Homework assignments have always been part of my drawing classes. Keep drawing. Keep a sketchbook with you. Draw on anything, anywhere, while you’re waiting, bored, watching t.v. etc. It’s all good practice.
My students and I gathered for an after-holiday drawing get together as I wouldn’t be able to teach my winter class due to other commitments. After exchanging holiday stories, I was delighted to hear they’d somehow managed to incorporate art into their holidays. Giving gifts of artwork and creative gifts to their families. They made my heart happy. I showed them paintings I’d done since the beginning of the year. Joining a website called Paint My Photo with a group called Loose Watercolor Painting. There were three challenges for the month of January. Admittedly, I’d probably painted each challenge three or four times (all of which I showed my students), but I’d gotten two paintings I thought were worthy of “the frame”.
When we cracked open the sketchbooks, the grumbling started. They didn’t know what to draw, hadn’t drawn, not sure where to start. It seems they hadn’t done much drawing since before the holidays. I settled them down, helped them get started and decided I would do a quick drawing and painting of a snowy owl to commerate the fact that New Jersey actually has been the home to one this winter. I think the orinthologists call it an irruption year for these beautiful creatures, as they are being seen in areas south of their normal range. Out came the paper and paints, the drawing went quickly, and in about 20 minutes I had my snowy owl. Not only did I suprise myself it appearred so quickly, I liked it.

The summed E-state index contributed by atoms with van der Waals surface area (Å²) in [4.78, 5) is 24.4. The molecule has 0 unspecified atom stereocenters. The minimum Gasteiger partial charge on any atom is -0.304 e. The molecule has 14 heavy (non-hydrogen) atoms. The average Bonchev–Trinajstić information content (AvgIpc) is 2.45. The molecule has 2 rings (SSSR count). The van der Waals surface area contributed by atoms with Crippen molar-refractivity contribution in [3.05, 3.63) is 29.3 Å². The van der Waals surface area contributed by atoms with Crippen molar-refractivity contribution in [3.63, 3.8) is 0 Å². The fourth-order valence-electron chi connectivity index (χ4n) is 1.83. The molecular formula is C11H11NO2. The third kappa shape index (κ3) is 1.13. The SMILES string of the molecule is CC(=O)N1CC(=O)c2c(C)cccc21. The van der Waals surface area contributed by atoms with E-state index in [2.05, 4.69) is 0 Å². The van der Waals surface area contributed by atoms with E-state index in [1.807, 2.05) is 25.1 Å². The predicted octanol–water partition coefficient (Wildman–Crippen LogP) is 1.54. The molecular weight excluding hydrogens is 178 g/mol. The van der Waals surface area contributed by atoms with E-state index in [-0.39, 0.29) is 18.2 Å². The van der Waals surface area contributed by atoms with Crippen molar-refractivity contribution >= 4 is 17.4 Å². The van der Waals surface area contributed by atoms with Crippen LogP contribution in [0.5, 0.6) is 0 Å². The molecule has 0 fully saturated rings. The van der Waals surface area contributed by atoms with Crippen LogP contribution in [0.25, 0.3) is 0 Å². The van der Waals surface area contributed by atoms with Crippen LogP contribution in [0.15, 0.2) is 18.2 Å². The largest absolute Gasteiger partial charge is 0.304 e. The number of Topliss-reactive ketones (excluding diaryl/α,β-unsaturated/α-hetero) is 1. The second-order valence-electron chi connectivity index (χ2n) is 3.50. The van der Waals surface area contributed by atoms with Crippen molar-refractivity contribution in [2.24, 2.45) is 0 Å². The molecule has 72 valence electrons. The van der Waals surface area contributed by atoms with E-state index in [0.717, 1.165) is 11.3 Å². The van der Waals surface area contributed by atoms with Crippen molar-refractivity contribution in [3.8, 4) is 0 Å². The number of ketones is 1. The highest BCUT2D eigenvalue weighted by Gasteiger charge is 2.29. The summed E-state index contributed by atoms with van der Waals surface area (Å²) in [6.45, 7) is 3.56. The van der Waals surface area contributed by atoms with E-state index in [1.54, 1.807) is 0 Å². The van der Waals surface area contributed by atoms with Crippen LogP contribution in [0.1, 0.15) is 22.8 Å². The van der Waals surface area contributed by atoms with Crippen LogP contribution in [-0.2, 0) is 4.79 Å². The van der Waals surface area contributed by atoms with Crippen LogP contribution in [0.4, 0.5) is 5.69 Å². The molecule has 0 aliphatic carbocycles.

Not so for my students and their drawings. No one at the table was happy with what they’d done except me. That’s when I realized just how much I’d benefited from the advice I’d been giving them. Perhaps “irruption years” are not only for snowy owls.
I give drawing lessons at a senior center, but in reality the lessons are often for me. Take this painting. I often emphasize planning as an essential in drawing. Where are you going to start, where’s your center of interest, horizontally or vertical? Our lesson for the day was to draw big. I’d brought newsprint to draw on, challenging my students to use their entire arm to help loosen their lines. Their subject matter was small – birds, challenging their minds to think differently. As usual, I drew along with them. Stopping to check their progress, help where necessary, encouraging and assessing their progress. But, I was reallly liking my drawing, fascinated by it. By the time I gave them their homework assignments, I could barely wait to get home to my studio.
A full sheet of watercolor paper (22″ x 30″) is normally not my size. Too expensive to frame. But the drawing was big – that was the beauty of it. I quickly transferred the drawing and off I went with my favorite big brush. This large “little” bird was a fall off the brush painting. Effortless, luscious, fat and fluffy, I was transfixed. He was singing to me. Ah, I love being an artist.
Then I tackled the background and the lack of planning for this section quickly became evident. I struggled, drug my brush, tried to cajole the paint, and finally gave up, lamenting the gorgeous chickadee on this God-awful background. Relegated to the “reject” section of my makeshift gallery, I decided to use it to demonstrate “lack of planning” in my next class,
Bringing it back into the studio, the freedom struck me. I had three choices. Trash it. Paint it again, though the bird would never come out the same. Turn it into something else. So I pulled out my pastels (a medum I’m not very comfortable with) and just attacked the background. The painting already ruined, I couldn’t make it any worse. (Been here before – see my blog on my painting Dan’s Swan). And now my little (actually rather large) Chickadee hangs over my fireplace. Another lesson.